For example, there is no threat that would likely necessitate a citywide, spontaneous evacuation of Chicago. But, there are a host of threats that should be dealt with by sheltering in place.

Shelter in place gets a bad rap, and I simply don't want this thread to continue that.

And, yes, I am a public safety professional who helps plan for such events.
I design acute care hospitals and ambulatory services facilities in California and we deal with radioactive hazards in our buildings everytime + accomodation for emergency services to handle public health emergencies + fire/life safety, so we must have some agreement with lots of things. it's all just a matter of definition and understanding what exactly is causing the immediate danger to the public in this case. Problem with this incident is, there is no real trust at this point on the Japanese government telling the whole story, maybe because of the culture. In that case, personally, I tend to lean towards dealing with things as worst conditions. You only have one chance to avoid fallout, once it's around you or on you your are contaminated and most likely will be very sick very soon. While the measurements out there seems to still be low, get away if you can until they manage and turn around whatever is going on in that power plant!

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Old 03-17-11, 05:03 PM
  #147  
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Originally Posted by Chombi View Post
I design acute care hospitals and ambulatory services facilities in California and we deal with radioactive hazards in our buildings everytime + accomodation for emergency services to handle public health emergencies + fire/life safety, so we must have some agreement with lots of things. it's all just a matter of definition and understanding what exactly is causing the immediate danger to the public in this case. Problem with this incident is, there is no real trust at this point on the Japanese government telling the whole story, maybe because of the culture. In that case, personally, I tend to lean towards dealing with things as worst conditions. You only have one chance to avoid fallout, once it's around you or on you your are contaminated and most likely will be very sick very soon. While the measurements out there seems to still be low, get away if you can until they manage and turn around whatever is going on in that power plant!

Chombi
Thanks for the good conversation. It's why I like BF.

Anyway, what I'm referring to is not the strength of the radiation. It's that a nuclear detonation is a "one time" exposure. It goes up into the atmosphere and then settles and floats away. If you stay indoors (possibly up to 4 days, but even 4 hrs. will probably render the area safe enough), you can then evacuate in a controlled manner to a safe place far, far away. In a city like Chicago, hundreds of thousands of lives would be either lost or saved, depending on whether they went outside or went to the interior of their dwelling. The stakes are very high.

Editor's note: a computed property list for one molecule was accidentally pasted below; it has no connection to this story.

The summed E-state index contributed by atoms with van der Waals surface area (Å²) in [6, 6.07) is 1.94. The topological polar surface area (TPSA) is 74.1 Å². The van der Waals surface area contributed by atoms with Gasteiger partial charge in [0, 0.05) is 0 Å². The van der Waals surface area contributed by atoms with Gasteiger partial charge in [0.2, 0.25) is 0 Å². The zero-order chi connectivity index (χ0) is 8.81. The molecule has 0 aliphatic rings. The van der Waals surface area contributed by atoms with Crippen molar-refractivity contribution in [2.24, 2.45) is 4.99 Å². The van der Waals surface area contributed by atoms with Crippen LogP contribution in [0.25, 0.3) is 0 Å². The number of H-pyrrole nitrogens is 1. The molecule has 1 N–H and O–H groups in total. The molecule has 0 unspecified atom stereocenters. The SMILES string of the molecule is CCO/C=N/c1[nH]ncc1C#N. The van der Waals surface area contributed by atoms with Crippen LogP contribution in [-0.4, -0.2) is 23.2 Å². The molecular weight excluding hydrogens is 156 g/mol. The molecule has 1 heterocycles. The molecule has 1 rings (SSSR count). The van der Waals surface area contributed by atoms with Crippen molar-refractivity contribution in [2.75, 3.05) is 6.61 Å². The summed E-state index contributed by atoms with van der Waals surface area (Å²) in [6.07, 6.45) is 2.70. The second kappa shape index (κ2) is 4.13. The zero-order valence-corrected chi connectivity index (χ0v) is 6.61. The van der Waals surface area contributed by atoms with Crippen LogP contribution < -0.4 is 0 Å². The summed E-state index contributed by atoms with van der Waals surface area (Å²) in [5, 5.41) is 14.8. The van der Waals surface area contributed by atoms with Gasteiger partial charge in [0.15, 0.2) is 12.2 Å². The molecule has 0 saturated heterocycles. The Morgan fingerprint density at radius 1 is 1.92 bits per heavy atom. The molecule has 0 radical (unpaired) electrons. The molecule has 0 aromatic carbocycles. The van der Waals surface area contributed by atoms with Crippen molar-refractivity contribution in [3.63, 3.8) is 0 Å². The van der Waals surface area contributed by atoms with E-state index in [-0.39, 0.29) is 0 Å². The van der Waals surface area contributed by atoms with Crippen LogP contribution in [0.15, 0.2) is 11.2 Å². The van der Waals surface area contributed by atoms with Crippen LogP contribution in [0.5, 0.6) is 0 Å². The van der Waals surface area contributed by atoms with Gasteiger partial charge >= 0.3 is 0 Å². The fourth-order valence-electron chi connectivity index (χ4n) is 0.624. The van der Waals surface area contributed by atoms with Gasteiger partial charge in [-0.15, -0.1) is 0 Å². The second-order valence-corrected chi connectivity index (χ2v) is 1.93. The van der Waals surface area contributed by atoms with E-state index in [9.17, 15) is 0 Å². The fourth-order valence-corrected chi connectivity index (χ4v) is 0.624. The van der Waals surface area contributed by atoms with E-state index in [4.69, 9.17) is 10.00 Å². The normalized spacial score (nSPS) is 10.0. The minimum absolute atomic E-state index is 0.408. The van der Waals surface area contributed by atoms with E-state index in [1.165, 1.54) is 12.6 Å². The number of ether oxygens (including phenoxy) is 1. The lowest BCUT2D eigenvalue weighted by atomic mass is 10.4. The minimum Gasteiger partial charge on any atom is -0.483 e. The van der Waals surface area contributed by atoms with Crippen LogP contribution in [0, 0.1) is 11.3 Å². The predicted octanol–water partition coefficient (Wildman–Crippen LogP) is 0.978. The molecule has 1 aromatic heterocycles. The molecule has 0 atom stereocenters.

This is completely different. Nobody knows how long it will go on, how strong the ongoing release might be, weather conditions, etc. I firmly agree that evacuation is the right thing to do in this scenario. I just don't want BFers to walk away thinking that evacuation is always the right thing to do.

Public education is the most important part of the saving lives in disasters. Government can be slow to embrace that. I just figured that this would an appropriate venue to share some knowledge with others that might not be aware.

Best wishes to everyone in Japan right now. The magnitude of this certainly eclipses Katrina. While it isn't going to surpass the death toll of the 2005 tsunami, the long term ramifications are mind boggling. More importantly, there are a whole lot of people in Japan that need the world's help right now.

Where are the all telethons and fund raisers? Where are all the celebrities that we've seen in past disasters?
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Old 03-17-11, 05:19 PM
  #148  
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All you C&V'ers who rattled some cages there in the Great White North, and got Lorne & family on the bus outta' there, should be proud!
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Old 03-17-11, 05:26 PM
  #149  
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There are discussions ongoing in P&R and Foo where the larger situation can be discussed at length. I would rather leave this open so we can get updates about Lorne if available, but if it gets sidetracked I'm going to close it. I just deleted a couple of posts. Just as a hint, I can't imagine a discussion topic more closely related to politics than taxation.
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Old 03-17-11, 07:23 PM
  #150  
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Originally Posted by unterhausen View Post
There are discussions ongoing in P&R and Foo where the larger situation can be discussed at length. I would rather leave this open so we can get updates about Lorne if available, but if it gets sidetracked I'm going to close it. I just deleted a couple of posts. Just as a hint, I can't imagine a discussion topic more closely related to politics than taxation.
Fair enough. I've taken Eileen's and Auchencrow's advice to donate to the Red Cross to make sure that aid will go to where the need is most desperate, irrespective of what colour one's skin or passport is.